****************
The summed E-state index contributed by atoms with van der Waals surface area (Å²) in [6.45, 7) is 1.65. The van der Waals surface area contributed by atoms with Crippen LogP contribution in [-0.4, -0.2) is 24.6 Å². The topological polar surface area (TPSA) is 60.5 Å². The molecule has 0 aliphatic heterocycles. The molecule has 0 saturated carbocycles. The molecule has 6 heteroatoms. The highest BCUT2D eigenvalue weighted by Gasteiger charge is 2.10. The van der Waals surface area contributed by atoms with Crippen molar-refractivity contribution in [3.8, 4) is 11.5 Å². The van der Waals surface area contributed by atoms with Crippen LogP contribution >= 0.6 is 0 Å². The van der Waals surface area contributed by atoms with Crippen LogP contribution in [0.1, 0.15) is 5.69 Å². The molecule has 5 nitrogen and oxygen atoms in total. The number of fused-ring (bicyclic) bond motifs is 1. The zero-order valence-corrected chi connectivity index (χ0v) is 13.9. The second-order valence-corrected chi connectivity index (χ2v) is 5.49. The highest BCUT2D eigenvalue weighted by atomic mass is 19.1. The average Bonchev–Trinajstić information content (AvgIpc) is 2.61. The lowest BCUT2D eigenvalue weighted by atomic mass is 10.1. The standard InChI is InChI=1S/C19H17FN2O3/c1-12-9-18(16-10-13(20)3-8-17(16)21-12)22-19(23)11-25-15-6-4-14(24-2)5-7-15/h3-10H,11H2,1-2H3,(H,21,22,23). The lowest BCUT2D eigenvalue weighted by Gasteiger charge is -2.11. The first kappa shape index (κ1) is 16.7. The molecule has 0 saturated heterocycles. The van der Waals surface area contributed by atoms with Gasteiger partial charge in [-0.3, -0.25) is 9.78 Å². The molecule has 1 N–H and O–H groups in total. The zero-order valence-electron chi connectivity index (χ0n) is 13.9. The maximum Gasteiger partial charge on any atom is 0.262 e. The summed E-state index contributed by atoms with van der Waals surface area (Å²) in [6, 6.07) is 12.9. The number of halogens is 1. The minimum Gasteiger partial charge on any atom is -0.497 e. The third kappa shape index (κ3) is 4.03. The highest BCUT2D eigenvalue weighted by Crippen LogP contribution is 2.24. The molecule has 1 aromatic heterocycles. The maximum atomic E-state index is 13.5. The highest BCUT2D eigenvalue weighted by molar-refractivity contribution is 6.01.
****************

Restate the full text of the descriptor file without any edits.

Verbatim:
The summed E-state index contributed by atoms with van der Waals surface area (Å²) in [6.45, 7) is 1.65. The van der Waals surface area contributed by atoms with Crippen LogP contribution in [-0.4, -0.2) is 24.6 Å². The topological polar surface area (TPSA) is 60.5 Å². The molecule has 0 aliphatic heterocycles. The molecule has 0 saturated carbocycles. The molecule has 6 heteroatoms. The highest BCUT2D eigenvalue weighted by Gasteiger charge is 2.10. The van der Waals surface area contributed by atoms with Crippen molar-refractivity contribution in [3.8, 4) is 11.5 Å². The van der Waals surface area contributed by atoms with Crippen LogP contribution >= 0.6 is 0 Å². The van der Waals surface area contributed by atoms with Crippen LogP contribution in [0.1, 0.15) is 5.69 Å². The molecule has 5 nitrogen and oxygen atoms in total. The number of fused-ring (bicyclic) bond motifs is 1. The zero-order valence-corrected chi connectivity index (χ0v) is 13.9. The second-order valence-corrected chi connectivity index (χ2v) is 5.49. The highest BCUT2D eigenvalue weighted by atomic mass is 19.1. The average Bonchev–Trinajstić information content (AvgIpc) is 2.61. The lowest BCUT2D eigenvalue weighted by atomic mass is 10.1. The standard InChI is InChI=1S/C19H17FN2O3/c1-12-9-18(16-10-13(20)3-8-17(16)21-12)22-19(23)11-25-15-6-4-14(24-2)5-7-15/h3-10H,11H2,1-2H3,(H,21,22,23). The lowest BCUT2D eigenvalue weighted by Gasteiger charge is -2.11. The first kappa shape index (κ1) is 16.7. The molecule has 0 saturated heterocycles. The van der Waals surface area contributed by atoms with Gasteiger partial charge in [-0.3, -0.25) is 9.78 Å². The molecule has 1 N–H and O–H groups in total. The zero-order valence-electron chi connectivity index (χ0n) is 13.9. The maximum Gasteiger partial charge on any atom is 0.262 e. The summed E-state index contributed by atoms with van der Waals surface area (Å²) in [6, 6.07) is 12.9. The number of halogens is 1. The minimum Gasteiger partial charge on any atom is -0.497 e. The third kappa shape index (κ3) is 4.03. The highest BCUT2D eigenvalue weighted by Crippen LogP contribution is 2.24. The molecule has 1 aromatic heterocycles. The maximum atomic E-state index is 13.5. The highest BCUT2D eigenvalue weighted by molar-refractivity contribution is 6.01.